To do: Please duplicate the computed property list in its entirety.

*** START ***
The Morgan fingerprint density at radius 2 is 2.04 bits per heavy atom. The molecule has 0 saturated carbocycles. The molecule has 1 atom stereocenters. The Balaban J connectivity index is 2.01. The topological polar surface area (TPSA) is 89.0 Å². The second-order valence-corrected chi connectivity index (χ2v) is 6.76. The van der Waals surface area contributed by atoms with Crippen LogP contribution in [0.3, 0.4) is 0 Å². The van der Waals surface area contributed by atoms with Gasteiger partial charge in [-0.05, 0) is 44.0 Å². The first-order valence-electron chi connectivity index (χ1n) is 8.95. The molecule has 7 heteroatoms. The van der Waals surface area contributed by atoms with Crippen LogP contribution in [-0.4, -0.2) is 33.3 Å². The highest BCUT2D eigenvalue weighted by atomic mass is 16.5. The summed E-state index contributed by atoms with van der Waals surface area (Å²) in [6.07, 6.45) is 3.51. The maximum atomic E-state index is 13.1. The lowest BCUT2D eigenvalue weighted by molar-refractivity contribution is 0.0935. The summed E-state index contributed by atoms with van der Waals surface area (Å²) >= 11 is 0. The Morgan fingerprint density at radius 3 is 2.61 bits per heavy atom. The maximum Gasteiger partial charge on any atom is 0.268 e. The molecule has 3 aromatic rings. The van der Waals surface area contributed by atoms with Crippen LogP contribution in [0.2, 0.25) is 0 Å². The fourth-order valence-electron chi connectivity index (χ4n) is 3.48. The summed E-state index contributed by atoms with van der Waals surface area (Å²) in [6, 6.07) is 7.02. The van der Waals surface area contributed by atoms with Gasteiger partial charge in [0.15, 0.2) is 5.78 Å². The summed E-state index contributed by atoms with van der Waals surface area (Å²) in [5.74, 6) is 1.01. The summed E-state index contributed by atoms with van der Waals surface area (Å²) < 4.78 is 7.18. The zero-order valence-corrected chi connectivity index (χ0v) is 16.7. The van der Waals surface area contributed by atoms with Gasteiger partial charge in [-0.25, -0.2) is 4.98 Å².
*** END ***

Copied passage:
The Morgan fingerprint density at radius 2 is 2.04 bits per heavy atom. The molecule has 0 saturated carbocycles. The molecule has 1 atom stereocenters. The Balaban J connectivity index is 2.01. The topological polar surface area (TPSA) is 89.0 Å². The second-order valence-corrected chi connectivity index (χ2v) is 6.76. The van der Waals surface area contributed by atoms with Crippen LogP contribution in [0.3, 0.4) is 0 Å². The van der Waals surface area contributed by atoms with Gasteiger partial charge in [-0.05, 0) is 44.0 Å². The first-order valence-electron chi connectivity index (χ1n) is 8.95. The molecule has 7 heteroatoms. The van der Waals surface area contributed by atoms with Crippen LogP contribution in [-0.4, -0.2) is 33.3 Å². The highest BCUT2D eigenvalue weighted by atomic mass is 16.5. The summed E-state index contributed by atoms with van der Waals surface area (Å²) in [6.07, 6.45) is 3.51. The maximum atomic E-state index is 13.1. The lowest BCUT2D eigenvalue weighted by molar-refractivity contribution is 0.0935. The summed E-state index contributed by atoms with van der Waals surface area (Å²) >= 11 is 0. The Morgan fingerprint density at radius 3 is 2.61 bits per heavy atom. The maximum Gasteiger partial charge on any atom is 0.268 e. The molecule has 3 aromatic rings. The van der Waals surface area contributed by atoms with Crippen LogP contribution in [0.2, 0.25) is 0 Å². The fourth-order valence-electron chi connectivity index (χ4n) is 3.48. The summed E-state index contributed by atoms with van der Waals surface area (Å²) in [6, 6.07) is 7.02. The van der Waals surface area contributed by atoms with Gasteiger partial charge in [0.15, 0.2) is 5.78 Å². The summed E-state index contributed by atoms with van der Waals surface area (Å²) in [5.74, 6) is 1.01. The summed E-state index contributed by atoms with van der Waals surface area (Å²) < 4.78 is 7.18. The zero-order valence-corrected chi connectivity index (χ0v) is 16.7. The van der Waals surface area contributed by atoms with Gasteiger partial charge in [-0.25, -0.2) is 4.98 Å².